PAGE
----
Frédéric Mallier grows biodynamic bouchalès, his vines planted sometime before phylloxera hit Bordeaux. He makes the wine in a shed attached to the 11th-century stone chapel he and his Bordelaise wife, Fabienne, run as an inn. The Vieille Chapelle 2016 Bouchalès is a wild, medieval wine, its blackness harmonizing in minor chords of leesy funk, like the dark tones of a Belgian gueuze.
Of his 52 acres on a flood plain several feet below a levee, on the south bank of the Dordogne River, 22 are in production, including a small parcel of vines he believes to be from the 19th century. He says the flood irrigation, during winter, would have liquidated the phylloxera louse when it was busy reproducing, leaving the vines to thrive to this day.
Trained to what he calls cordon de royat, thick vines that wander up to 12 or 15 feet along the trellis, these vines look nothing like their trim cousins in most contemporary Bordeaux vineyards. He believes they are planted on their own roots, and has determined “the vines are all mixed together, something that was not happening after phylloxera.”
The IFV (Institut Français de la Vigne et du Vin) identified three vines for him in 2009, using DNA analysis—one was merlot, two were bouchalès—at which point he went to his neighbor, a gentleman in his eighties, and asked if he knew what bouchalès is. His neighbor hadn’t heard of it. “Two years ago, I met an old man who remembered his father having some bouchalès,” Mallier tells me, as if confirming that it is, in fact, a legitimate Bordeaux variety.
Later, he went back to the IFV and asked them to identify all of the 400 vines in his ancient plot. “They told me, either you’re not rich enough, or we won’t do it,” he recalls. Instead, Louis Bordenave, an ampelographer who had been associated with the INRA (Institut National de la Recherche Agronimique), offered to map the vineyard. He and a colleague completed an assessment of the vines in 2014, determining that 65 percent of them were bouchalès, the balance ten other varieties: merlot, mancin des palus, côt, carmenère, castet, peloursin, cabernet sauvignon, cabernet franc and two hybrids they could not identify. Mallier used the map in 2016 to harvest and vinify all the bouchalès separately, for a single-variety bottling, but it’s the blend of all 11 varieties, drawn from the center of the fermenting tank, that shows the lovely raspberry richness and freshness that has stayed with me since my September visit.
Even as a tank sample, its fermentation not yet finished, the wine has the haunting echoes of the past, the same resonance that lingers in the stone floors and peaked ceiling of the adjacent chapel. Back in the 11th century, when the Chapelle Saint Marie de l’Ile was built, there was likely a small village here for shipping wines out on the Dordogne River. Today, it’s far from any village, and a distance northwest from Fronsac, the closest notable wine appellation. That remoteness, combined with the floodwaters, may be key to the vines having survived the last century.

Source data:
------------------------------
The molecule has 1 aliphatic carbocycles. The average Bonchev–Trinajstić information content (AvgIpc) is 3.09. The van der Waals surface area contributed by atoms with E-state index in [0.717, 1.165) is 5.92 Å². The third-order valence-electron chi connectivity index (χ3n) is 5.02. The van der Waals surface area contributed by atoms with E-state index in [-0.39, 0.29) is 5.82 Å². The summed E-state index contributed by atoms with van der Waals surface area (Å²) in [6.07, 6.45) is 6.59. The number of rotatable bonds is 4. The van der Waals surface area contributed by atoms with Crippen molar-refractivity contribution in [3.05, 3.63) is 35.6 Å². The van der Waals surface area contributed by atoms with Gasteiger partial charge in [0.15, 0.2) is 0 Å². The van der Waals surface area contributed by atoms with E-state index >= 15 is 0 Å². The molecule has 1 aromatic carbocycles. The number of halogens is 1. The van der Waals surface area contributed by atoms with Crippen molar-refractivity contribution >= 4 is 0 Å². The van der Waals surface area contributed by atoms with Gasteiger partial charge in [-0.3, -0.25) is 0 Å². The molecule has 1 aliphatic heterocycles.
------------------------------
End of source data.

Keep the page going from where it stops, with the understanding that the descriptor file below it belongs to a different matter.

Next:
Out of the 12 rows of vines, 0.86 of an acre, Alias estimates that the original vines represent 20 percent of what is now growing here. “Most of the people who tended the vines worked through marcottage,” she says, bending a shoot toward the ground. When a vine would die off, they would allow the neighboring vine to grow a long shoot; they would bury the end of it in place, where it would take root and eventually form an independent plant. “We don’t plow this vineyard because the root system is fairly superficial. There is a carpet of roots underneath—they are so intertwined, I consider it as one organism.”
Alias and Choime have rented these vines since 2009, and farm them without chemical pesticides or herbicides. She says the vines have survived on their own roots as the ground was regularly inundated with water. “One of the techniques to continue to plant vines without rootstock is to flood them,” she says. And even though she knows there is phylloxera present in the soil, the vines have rarely been flooded since drainage was put in during the 1960s. “The last time it flooded was in 2011, when there were extreme high tides,” she says, and yet the vines have not been touched by the louse. “It’s as if the vines have developed a natural defense mechanism.”